What it Finds

  • For the majority (61.4 percent) of counties studied, a three-star plan was the highest-rated option; about half of marketplace enrollees lived in these counties. Only 31 percent had four- or five-star rated plans offered, but 46 percent of marketplace enrollees had access to these plans. In a very small share of counties (7.6 percent) consumers only had access plans rated lower than three stars.
  • Plans offered within states or geographic regions usually had similar quality ratings. However, researchers did find a distinction based on population size.
    • More populous counties tended to have access to higher-rated plans (four to five stars), and counties with the highest percentage of marketplace enrollees were seventeen times more likely to have access to high-rated plans. On the other hand, 73.3 percent of counties with access to only lower-rated plans (one to two stars) were rural, compared to only 56.9 percent of counties with access to high-rated plans.
  • There was also a strong association between the number of insurers offering plans in a county and plan quality rating – 65.6 percent of counties with high-rated plans were served by three or more insurers, and only 6.6 percent of counties whose access was limited to low-rated plans had three or more insurers.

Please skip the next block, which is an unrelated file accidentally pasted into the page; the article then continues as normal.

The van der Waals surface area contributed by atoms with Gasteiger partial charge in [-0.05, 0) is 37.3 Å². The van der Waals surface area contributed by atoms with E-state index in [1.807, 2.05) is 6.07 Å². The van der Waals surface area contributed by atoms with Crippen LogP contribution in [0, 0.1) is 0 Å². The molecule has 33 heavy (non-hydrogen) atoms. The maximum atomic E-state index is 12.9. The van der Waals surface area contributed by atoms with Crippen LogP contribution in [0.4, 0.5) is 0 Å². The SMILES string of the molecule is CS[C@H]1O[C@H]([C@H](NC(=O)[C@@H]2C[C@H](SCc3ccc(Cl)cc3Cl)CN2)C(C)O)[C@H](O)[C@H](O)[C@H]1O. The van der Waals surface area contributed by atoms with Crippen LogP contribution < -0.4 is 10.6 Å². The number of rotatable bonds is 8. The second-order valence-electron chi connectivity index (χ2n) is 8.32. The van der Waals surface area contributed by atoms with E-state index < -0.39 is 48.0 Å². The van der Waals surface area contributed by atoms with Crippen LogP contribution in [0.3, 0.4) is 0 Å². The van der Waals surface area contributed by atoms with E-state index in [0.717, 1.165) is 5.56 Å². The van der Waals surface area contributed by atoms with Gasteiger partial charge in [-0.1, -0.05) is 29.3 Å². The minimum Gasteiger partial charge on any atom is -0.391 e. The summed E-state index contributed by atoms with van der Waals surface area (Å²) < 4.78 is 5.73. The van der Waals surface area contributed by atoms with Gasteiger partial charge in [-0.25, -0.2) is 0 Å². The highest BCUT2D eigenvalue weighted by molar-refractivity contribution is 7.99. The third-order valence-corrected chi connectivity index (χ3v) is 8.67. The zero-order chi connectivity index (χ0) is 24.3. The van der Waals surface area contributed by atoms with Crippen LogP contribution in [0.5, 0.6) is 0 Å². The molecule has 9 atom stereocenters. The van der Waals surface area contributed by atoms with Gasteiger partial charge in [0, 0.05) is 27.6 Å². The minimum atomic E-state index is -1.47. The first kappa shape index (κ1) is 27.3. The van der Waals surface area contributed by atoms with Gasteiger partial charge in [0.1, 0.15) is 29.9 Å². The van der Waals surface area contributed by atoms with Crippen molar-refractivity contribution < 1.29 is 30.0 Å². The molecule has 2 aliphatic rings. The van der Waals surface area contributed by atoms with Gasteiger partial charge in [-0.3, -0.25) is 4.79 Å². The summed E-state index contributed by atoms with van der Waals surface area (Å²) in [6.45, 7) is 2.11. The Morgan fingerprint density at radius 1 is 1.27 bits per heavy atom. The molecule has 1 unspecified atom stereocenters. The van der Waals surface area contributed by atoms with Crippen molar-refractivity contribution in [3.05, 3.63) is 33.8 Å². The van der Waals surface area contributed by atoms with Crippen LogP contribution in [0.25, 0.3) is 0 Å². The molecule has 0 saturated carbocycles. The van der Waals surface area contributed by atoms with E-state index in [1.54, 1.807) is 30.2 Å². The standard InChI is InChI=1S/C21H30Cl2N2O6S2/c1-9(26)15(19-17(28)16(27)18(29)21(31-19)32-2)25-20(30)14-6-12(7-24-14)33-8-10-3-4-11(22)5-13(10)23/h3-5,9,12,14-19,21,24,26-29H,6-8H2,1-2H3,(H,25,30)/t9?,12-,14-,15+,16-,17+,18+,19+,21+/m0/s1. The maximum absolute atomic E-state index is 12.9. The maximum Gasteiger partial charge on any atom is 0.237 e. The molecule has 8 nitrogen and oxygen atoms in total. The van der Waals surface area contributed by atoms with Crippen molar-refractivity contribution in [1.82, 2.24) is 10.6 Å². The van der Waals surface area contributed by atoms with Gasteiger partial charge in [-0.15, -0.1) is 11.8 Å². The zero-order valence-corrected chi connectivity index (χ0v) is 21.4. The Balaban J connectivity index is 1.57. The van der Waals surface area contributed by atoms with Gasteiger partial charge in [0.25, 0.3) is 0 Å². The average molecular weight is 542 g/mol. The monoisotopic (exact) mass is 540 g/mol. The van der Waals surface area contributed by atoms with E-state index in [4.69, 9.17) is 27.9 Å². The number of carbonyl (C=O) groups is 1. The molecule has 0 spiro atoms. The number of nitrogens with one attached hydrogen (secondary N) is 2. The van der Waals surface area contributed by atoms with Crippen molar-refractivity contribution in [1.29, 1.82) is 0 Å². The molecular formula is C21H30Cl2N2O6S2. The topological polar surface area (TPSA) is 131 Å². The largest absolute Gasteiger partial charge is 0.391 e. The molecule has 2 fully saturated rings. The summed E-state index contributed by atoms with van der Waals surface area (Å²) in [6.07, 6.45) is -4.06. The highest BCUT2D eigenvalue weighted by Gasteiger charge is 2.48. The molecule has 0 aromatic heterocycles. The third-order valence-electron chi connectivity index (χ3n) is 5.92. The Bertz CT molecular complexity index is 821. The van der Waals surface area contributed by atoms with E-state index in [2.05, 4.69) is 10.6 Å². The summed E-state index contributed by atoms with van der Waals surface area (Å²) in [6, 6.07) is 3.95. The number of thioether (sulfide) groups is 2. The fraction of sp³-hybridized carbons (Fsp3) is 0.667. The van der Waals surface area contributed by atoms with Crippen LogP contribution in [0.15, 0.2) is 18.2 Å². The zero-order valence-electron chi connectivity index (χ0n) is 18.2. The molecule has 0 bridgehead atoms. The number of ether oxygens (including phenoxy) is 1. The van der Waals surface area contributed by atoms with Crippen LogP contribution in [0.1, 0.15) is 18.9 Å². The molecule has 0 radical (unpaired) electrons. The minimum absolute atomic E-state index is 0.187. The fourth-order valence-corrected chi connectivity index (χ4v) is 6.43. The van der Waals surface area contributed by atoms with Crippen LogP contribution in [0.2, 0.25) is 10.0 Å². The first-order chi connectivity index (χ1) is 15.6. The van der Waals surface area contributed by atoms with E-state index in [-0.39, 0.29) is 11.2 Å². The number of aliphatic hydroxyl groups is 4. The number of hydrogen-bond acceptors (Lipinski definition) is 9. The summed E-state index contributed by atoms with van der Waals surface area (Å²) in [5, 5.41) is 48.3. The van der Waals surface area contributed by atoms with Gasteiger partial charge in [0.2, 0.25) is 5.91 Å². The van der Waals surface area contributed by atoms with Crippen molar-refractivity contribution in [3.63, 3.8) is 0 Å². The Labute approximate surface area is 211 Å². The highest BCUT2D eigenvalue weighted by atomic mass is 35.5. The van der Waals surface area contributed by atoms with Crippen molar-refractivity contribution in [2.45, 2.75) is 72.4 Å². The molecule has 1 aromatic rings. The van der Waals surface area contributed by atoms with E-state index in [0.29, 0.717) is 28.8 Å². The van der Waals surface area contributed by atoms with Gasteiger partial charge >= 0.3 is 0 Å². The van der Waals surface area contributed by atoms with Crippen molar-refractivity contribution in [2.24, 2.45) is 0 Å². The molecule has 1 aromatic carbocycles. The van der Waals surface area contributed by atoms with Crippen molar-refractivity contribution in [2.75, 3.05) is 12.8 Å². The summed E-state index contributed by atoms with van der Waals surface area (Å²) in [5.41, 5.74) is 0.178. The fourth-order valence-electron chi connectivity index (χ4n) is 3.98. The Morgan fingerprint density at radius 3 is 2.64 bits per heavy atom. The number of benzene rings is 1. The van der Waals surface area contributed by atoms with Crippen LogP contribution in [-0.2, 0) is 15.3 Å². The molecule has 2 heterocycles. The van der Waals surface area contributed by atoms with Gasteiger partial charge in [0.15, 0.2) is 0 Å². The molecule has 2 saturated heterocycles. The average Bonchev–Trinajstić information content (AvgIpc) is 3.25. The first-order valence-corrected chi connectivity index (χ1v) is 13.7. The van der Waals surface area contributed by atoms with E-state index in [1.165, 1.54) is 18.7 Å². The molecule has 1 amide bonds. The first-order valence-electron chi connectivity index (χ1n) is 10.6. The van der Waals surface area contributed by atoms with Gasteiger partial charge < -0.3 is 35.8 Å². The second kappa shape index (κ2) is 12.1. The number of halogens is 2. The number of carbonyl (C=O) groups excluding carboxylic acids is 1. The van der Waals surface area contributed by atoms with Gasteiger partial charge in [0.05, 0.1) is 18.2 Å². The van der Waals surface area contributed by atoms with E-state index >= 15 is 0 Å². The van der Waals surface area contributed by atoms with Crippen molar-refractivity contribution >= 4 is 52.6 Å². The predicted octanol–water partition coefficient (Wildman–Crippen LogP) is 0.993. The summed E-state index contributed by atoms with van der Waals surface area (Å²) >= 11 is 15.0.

• Access to high-rated plans was also associated with greater health care supply: more physicians and hospital beds were available to counties with high-rated plans.
  • Researchers also found that high-rated plans tended to charge higher premiums; excluding a state with only one insurer (offering only one-star plans), a one-star increase in plan rating was associated with an increase in average monthly premiums of $27.69.

Why it Matters
Quality ratings provide information about the value of health insurance available on the ACA’s marketplaces. This study suggests that on the federal marketplace, most marketplace-eligible consumers can access medium- or high-quality plans. As the authors point out, the strong correlation between market participation and access to high-rated plans suggests that increased insurer participation in marketplaces that currently have limited plan options could lead to quality improvements. On the other hand, previous research has also established that having too many plan choices, often described as “choice overload,” can make it more difficult for consumers to shop and enroll in the right plan for them. Policymakers should therefore strive to increase the availability of high-quality plans—particularly in rural areas—and improve their display on while mitigating the negative impact of too many plan options.

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The opinions expressed here are solely those of the individual blog post authors and do not represent the views of Georgetown University, the Center on Health Insurance Reforms, any organization that the author is affiliated with, or the opinions of any other author who publishes on this blog.